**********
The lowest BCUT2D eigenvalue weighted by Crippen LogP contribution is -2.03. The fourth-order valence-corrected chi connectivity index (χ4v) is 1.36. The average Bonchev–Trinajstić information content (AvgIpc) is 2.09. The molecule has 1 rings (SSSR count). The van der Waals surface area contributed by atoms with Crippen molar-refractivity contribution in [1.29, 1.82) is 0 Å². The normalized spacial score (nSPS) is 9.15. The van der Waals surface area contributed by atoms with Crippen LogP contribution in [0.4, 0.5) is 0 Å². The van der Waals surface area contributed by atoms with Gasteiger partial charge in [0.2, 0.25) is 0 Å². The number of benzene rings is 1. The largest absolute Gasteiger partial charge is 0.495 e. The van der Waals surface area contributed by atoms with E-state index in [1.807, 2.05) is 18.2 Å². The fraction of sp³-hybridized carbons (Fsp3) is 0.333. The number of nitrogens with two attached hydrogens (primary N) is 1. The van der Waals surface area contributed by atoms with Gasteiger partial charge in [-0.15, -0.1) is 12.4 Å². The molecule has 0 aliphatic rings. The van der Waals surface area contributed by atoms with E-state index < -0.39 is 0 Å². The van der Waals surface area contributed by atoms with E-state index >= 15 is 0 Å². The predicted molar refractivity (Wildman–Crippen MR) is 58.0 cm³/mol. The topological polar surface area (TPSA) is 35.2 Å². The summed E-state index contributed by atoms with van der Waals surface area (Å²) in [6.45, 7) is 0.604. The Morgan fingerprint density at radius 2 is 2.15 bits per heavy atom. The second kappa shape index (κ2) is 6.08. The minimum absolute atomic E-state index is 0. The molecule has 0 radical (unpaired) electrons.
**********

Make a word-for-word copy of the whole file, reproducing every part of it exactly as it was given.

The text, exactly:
The lowest BCUT2D eigenvalue weighted by Crippen LogP contribution is -2.03. The fourth-order valence-corrected chi connectivity index (χ4v) is 1.36. The average Bonchev–Trinajstić information content (AvgIpc) is 2.09. The molecule has 1 rings (SSSR count). The van der Waals surface area contributed by atoms with Crippen molar-refractivity contribution in [1.29, 1.82) is 0 Å². The normalized spacial score (nSPS) is 9.15. The van der Waals surface area contributed by atoms with Crippen LogP contribution in [0.4, 0.5) is 0 Å². The van der Waals surface area contributed by atoms with Gasteiger partial charge in [0.2, 0.25) is 0 Å². The number of benzene rings is 1. The largest absolute Gasteiger partial charge is 0.495 e. The van der Waals surface area contributed by atoms with E-state index in [1.807, 2.05) is 18.2 Å². The fraction of sp³-hybridized carbons (Fsp3) is 0.333. The number of nitrogens with two attached hydrogens (primary N) is 1. The van der Waals surface area contributed by atoms with Gasteiger partial charge in [-0.15, -0.1) is 12.4 Å². The molecule has 0 aliphatic rings. The van der Waals surface area contributed by atoms with E-state index < -0.39 is 0 Å². The van der Waals surface area contributed by atoms with E-state index >= 15 is 0 Å². The predicted molar refractivity (Wildman–Crippen MR) is 58.0 cm³/mol. The topological polar surface area (TPSA) is 35.2 Å². The summed E-state index contributed by atoms with van der Waals surface area (Å²) in [6.45, 7) is 0.604. The Morgan fingerprint density at radius 2 is 2.15 bits per heavy atom. The second kappa shape index (κ2) is 6.08. The minimum absolute atomic E-state index is 0. The molecule has 0 radical (unpaired) electrons.